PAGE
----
What the best workplaces in the world have in common

The U.S. accounts for a disproportionate percentage of the largest companies in the world based on revenue—121 of the Fortune Global 500. But among the 2019 World’s Best Workplaces, American businesses grab an even greater share. 

Every year, Fortune ranks the world’s best companies based on their scores in surveys of their employees, administered and compiled by research and analytics firm Great Place to Work. Each company on the list is, by definition, multinational. All 25 received top ratings on GPTW’s surveys from their employees in at least five countries. Together, they employ over 2 million people globally. And more than half (13 of 25) are based in the U.S., with nearly a fourth headquartered in Silicon Valley. Seven of the top 10 are U.S.-based as well.

Technology companies are decidedly among the most beloved, with 40% of the companies on the list representing either the information technology or biotech sectors. Taking the top spot as the best workplace in the world is Cisco, based in San Jose. In addition to its emphasis on innovation and a positive company culture, Cisco has been leading a charge to prioritize social responsibility in its business operations.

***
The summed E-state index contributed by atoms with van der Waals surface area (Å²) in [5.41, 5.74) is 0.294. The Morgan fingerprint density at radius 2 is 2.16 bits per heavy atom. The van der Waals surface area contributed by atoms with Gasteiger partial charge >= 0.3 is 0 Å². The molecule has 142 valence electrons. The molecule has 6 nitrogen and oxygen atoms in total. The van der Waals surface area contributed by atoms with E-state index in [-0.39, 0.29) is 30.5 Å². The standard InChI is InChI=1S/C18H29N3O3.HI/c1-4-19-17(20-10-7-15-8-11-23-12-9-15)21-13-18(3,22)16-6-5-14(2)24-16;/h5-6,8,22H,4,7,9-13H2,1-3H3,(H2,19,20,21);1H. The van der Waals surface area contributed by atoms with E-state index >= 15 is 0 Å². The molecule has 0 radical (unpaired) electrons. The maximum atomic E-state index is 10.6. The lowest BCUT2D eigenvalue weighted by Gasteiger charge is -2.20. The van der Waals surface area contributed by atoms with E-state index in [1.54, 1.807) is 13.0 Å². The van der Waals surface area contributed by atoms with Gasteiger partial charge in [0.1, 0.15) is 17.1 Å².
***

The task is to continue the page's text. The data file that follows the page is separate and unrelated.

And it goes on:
That’s a factor that employees at many of these companies cite as a plus. Almost every one of this year’s top finishers has some form of socially conscious global-impact initiative in place. Other examples include Hilton (No. 2), with its commitment to cut its environmental footprint in half by 2030, and Salesforce (No. 3), which provides employees with paid days off specifically to volunteer.

Admiration for many of these companies extends beyond their workforces. Fifteen out of 25 appeared on Fortune’s 2019 World’s Most Admired Companies list—which means that analysts and other companies’ executives and directors rated them positively for their social responsibility, people management, and innovation, among other criteria. 

See the full list of the World’s Best Workplaces.

A version of this article appears in the November 2019 issue of Fortune with the headline “Win Globally, Win Locally.”

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